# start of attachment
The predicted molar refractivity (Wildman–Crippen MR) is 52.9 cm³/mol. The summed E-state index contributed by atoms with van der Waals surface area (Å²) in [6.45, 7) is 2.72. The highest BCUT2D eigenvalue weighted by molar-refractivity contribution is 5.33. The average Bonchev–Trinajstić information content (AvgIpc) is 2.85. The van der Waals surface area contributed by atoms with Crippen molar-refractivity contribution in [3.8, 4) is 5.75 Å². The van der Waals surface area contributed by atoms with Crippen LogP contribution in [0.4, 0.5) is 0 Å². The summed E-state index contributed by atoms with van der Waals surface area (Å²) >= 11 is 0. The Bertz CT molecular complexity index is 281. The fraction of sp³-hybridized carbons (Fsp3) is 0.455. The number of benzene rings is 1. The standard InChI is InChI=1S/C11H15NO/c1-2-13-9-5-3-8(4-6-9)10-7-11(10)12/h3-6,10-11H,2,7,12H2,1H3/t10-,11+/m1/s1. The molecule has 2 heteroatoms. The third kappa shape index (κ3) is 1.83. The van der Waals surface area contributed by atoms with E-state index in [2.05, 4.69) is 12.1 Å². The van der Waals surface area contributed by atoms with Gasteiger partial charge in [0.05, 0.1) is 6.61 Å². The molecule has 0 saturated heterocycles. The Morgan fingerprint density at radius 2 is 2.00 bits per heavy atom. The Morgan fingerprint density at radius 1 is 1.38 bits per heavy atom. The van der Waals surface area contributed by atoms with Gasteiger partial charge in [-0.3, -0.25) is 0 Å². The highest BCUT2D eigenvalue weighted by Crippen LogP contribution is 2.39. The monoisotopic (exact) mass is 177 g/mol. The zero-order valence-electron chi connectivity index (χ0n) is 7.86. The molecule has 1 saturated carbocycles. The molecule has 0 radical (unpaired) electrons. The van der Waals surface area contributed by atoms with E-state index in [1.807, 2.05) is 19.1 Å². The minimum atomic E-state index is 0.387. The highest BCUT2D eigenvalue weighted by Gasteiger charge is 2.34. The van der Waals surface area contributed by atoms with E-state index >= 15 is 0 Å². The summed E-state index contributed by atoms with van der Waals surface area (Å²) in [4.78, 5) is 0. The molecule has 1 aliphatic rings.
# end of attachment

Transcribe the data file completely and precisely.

The predicted molar refractivity (Wildman–Crippen MR) is 52.9 cm³/mol. The summed E-state index contributed by atoms with van der Waals surface area (Å²) in [6.45, 7) is 2.72. The highest BCUT2D eigenvalue weighted by molar-refractivity contribution is 5.33. The average Bonchev–Trinajstić information content (AvgIpc) is 2.85. The van der Waals surface area contributed by atoms with Crippen molar-refractivity contribution in [3.8, 4) is 5.75 Å². The van der Waals surface area contributed by atoms with Crippen LogP contribution in [0.4, 0.5) is 0 Å². The summed E-state index contributed by atoms with van der Waals surface area (Å²) >= 11 is 0. The Bertz CT molecular complexity index is 281. The fraction of sp³-hybridized carbons (Fsp3) is 0.455. The number of benzene rings is 1. The standard InChI is InChI=1S/C11H15NO/c1-2-13-9-5-3-8(4-6-9)10-7-11(10)12/h3-6,10-11H,2,7,12H2,1H3/t10-,11+/m1/s1. The molecule has 2 heteroatoms. The third kappa shape index (κ3) is 1.83. The van der Waals surface area contributed by atoms with E-state index in [2.05, 4.69) is 12.1 Å². The van der Waals surface area contributed by atoms with Gasteiger partial charge in [0.05, 0.1) is 6.61 Å². The molecule has 0 saturated heterocycles. The Morgan fingerprint density at radius 2 is 2.00 bits per heavy atom. The Morgan fingerprint density at radius 1 is 1.38 bits per heavy atom. The van der Waals surface area contributed by atoms with Gasteiger partial charge in [-0.3, -0.25) is 0 Å². The highest BCUT2D eigenvalue weighted by Crippen LogP contribution is 2.39. The monoisotopic (exact) mass is 177 g/mol. The zero-order valence-electron chi connectivity index (χ0n) is 7.86. The molecule has 1 saturated carbocycles. The molecule has 0 radical (unpaired) electrons. The van der Waals surface area contributed by atoms with E-state index in [1.807, 2.05) is 19.1 Å². The minimum atomic E-state index is 0.387. The highest BCUT2D eigenvalue weighted by Gasteiger charge is 2.34. The van der Waals surface area contributed by atoms with E-state index >= 15 is 0 Å². The summed E-state index contributed by atoms with van der Waals surface area (Å²) in [4.78, 5) is 0. The molecule has 1 aliphatic rings.